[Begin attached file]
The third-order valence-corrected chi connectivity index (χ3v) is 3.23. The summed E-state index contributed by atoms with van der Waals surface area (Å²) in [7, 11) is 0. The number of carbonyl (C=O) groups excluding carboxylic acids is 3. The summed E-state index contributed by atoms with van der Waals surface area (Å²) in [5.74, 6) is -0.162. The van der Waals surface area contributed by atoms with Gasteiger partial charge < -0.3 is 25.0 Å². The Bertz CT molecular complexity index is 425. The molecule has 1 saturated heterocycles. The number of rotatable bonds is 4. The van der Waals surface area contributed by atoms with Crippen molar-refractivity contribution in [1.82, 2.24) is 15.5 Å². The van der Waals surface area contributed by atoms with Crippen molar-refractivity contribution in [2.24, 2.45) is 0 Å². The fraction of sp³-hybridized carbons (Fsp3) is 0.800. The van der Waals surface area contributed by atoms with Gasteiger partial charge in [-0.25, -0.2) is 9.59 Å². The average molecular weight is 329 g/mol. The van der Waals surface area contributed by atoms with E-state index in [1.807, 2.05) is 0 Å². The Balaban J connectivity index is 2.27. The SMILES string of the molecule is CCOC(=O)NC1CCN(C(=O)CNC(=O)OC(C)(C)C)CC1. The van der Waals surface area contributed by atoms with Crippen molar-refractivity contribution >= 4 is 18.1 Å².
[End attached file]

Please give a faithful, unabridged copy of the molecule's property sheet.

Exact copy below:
The third-order valence-corrected chi connectivity index (χ3v) is 3.23. The summed E-state index contributed by atoms with van der Waals surface area (Å²) in [7, 11) is 0. The number of carbonyl (C=O) groups excluding carboxylic acids is 3. The summed E-state index contributed by atoms with van der Waals surface area (Å²) in [5.74, 6) is -0.162. The van der Waals surface area contributed by atoms with Gasteiger partial charge < -0.3 is 25.0 Å². The Bertz CT molecular complexity index is 425. The molecule has 1 saturated heterocycles. The number of rotatable bonds is 4. The van der Waals surface area contributed by atoms with Crippen molar-refractivity contribution in [1.82, 2.24) is 15.5 Å². The van der Waals surface area contributed by atoms with Crippen molar-refractivity contribution in [2.24, 2.45) is 0 Å². The fraction of sp³-hybridized carbons (Fsp3) is 0.800. The van der Waals surface area contributed by atoms with Gasteiger partial charge in [-0.25, -0.2) is 9.59 Å². The average molecular weight is 329 g/mol. The van der Waals surface area contributed by atoms with E-state index in [1.807, 2.05) is 0 Å². The Balaban J connectivity index is 2.27. The SMILES string of the molecule is CCOC(=O)NC1CCN(C(=O)CNC(=O)OC(C)(C)C)CC1. The van der Waals surface area contributed by atoms with Crippen molar-refractivity contribution >= 4 is 18.1 Å².